SAN JOSE — On Saturday, March 25, the Nihonmachi Outreach Committee (NOC) and the South Bay Islamic Association (SBIA) will be co-sponsoring a day of solidarity with the American Muslim community.
A march of solidarity will begin in San Jose Japantown and will end with a rally at San Jose City Hall.
Seventy-five years earlier, on March 24, 1942, the U.S. government imposed a curfew on Japanese Americans living on the West Coast. The same day, the first round-up of an entire community took place on Bainbridge Island, Wash., across Puget Sound from Seattle. The curfew also led to one of the first acts of resistance, when Japanese American lawyer Min Yasui deliberately broke the curfew to test the legality of EO 9066 on March 28, 1942.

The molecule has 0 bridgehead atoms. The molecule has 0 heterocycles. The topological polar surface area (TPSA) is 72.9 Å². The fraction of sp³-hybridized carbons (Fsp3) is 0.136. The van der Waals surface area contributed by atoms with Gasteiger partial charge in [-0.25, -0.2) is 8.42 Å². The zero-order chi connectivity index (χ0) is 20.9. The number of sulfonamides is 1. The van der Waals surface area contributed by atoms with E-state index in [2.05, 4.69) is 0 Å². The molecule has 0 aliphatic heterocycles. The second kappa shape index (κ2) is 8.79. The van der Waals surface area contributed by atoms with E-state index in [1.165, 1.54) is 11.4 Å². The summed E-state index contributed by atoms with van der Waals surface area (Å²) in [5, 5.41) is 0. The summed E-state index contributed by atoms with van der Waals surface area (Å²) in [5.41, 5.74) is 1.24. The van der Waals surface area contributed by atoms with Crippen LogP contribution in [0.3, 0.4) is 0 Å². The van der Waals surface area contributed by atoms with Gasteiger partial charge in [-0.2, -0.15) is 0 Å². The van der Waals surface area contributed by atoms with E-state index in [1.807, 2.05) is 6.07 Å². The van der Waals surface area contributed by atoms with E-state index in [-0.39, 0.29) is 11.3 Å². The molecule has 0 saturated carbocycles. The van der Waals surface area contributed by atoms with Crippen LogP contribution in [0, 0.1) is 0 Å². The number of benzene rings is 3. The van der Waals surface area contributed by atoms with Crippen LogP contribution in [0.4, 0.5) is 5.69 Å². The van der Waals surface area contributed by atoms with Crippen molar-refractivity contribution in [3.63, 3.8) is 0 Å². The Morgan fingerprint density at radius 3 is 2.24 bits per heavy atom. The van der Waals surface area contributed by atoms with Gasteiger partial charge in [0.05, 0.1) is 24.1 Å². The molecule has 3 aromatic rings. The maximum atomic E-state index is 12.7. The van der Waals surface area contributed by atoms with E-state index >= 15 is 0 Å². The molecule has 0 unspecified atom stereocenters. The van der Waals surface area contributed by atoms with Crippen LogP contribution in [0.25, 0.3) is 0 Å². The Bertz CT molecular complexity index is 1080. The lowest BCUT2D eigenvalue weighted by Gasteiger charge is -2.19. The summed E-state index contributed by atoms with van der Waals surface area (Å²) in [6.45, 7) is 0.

Following the November 2016 election, there has been a rise in anti-Muslim and anti-immigrant sentiments. Then on Jan. 27, President Donald Trump issued Executive Order 13769, which sought to ban travel from seven majority-Muslim countries. In response, states filed lawsuits that led to a court injunction against the ban, while grassroots protests of thousands of people happened at airports across the country.
The event will begin in Japantown at the corner of 5th Street and Jackson Street at 11 a.m. Marchers will proceed down 6th street to a rally at 12 p.m. at City Hall on 5th and Santa Clara streets.
For more information or to volunteer, contact Masao at (408) 373-0817 or email email@example.com. Read more at http://jtown.org/events/2017/3/25/solidarity-march-and-rally#09ZA2MecqDZgkrEA.99